For Chain Of Flowers, this is a debut that’s been a long time in the making. From popping up in blogs and magazines in their formative days over three years ago, the Cardiff six-piece have worked both tirelessly and on their own terms ever since. Frustrated at times, they’ve been forever honing a vision that’s finally come to be realised in full form. These tracks may have been recorded over eighteen months ago, but on the basis of their ever-sharpening live show, Chain Of Flowers is the expressive sum of a band just hitting their stride, capturing every essence of that live experience on record.
It is, ultimately, an album underpinned by the pessimism and anxiety of its narrative, but the anguish and emptiness of Joshua Smith’s lyrics are filled to the point of overflow by what unravels around them. Opener ‘Nail Me To Your Cross’ sets out Flowers’ stall with a high-octane embrace of the biting post-punk ferocity and blurry, distorted atmosphere that defines this debut. It’s followed up by the blistering ‘Crisis’, which lays bare the band’s knack for soaring guitar lines that emerge from the haze as they latch on and head for the skies aboard drumming that drives the record forward at relentless intensity.
Chain Of Flowers is a record that for the most part just continues to build, but with enough nuance and floating melodies to keep things interesting. They’re a band giving everything here, continually pushing things to the limits of what’s possible, and leaving everything in their wake in a state of overwhelmed exhaustion. That said, breaks in the storm help to polish this debut, transforming what would have been a much-needed statement, in to a dynamic, well-rounded collection that carries potential for future work as well as cataloguing a journey to this point. ‘Glimmers Of Joy’ is the most notable in that regard. Given more room to work, the track displays a reserved but apparent inclination to utilise a more synthetic palette, and when you consider the way that contemporaries like Lust For Youth and Cold Showers have reshaped to such great effect in recent years, you can envisage a wider sonic path from which the band can express their gloom.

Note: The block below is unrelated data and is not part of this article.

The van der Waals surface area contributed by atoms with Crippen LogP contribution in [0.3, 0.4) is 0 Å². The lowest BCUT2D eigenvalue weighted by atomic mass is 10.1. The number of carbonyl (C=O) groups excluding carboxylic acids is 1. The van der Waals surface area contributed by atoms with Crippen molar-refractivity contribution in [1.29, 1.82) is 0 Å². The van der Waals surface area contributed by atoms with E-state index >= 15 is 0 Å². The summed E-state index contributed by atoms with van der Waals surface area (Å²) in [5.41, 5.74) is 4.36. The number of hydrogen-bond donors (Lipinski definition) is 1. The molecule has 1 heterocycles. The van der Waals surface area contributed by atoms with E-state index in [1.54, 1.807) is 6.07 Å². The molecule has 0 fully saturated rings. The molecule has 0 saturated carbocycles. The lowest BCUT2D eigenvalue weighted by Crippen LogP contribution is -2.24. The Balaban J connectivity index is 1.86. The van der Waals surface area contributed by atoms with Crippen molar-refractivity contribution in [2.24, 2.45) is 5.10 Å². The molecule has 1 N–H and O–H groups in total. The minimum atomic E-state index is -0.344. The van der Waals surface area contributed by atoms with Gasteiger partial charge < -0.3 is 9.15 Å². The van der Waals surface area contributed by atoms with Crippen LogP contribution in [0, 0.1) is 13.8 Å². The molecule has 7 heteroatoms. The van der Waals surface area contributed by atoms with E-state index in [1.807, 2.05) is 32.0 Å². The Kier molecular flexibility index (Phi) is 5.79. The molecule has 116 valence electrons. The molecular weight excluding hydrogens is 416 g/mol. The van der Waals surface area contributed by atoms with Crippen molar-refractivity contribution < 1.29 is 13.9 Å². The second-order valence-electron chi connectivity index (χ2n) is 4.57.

These are just glimpses of new blood however, ones that by no means undermine the individuality or accomplishment of this debut, nor overshadow the here and now of this band. As 9-minute closer ‘Drained’ rings out, it grants you the breath needed to consider the full impact of a truly impressive debut. It’s as if despair and anxiety belong, pent up in the very fabric of this record, but with wave after wave of sound, Chain Of Flowers give everything to blow it away.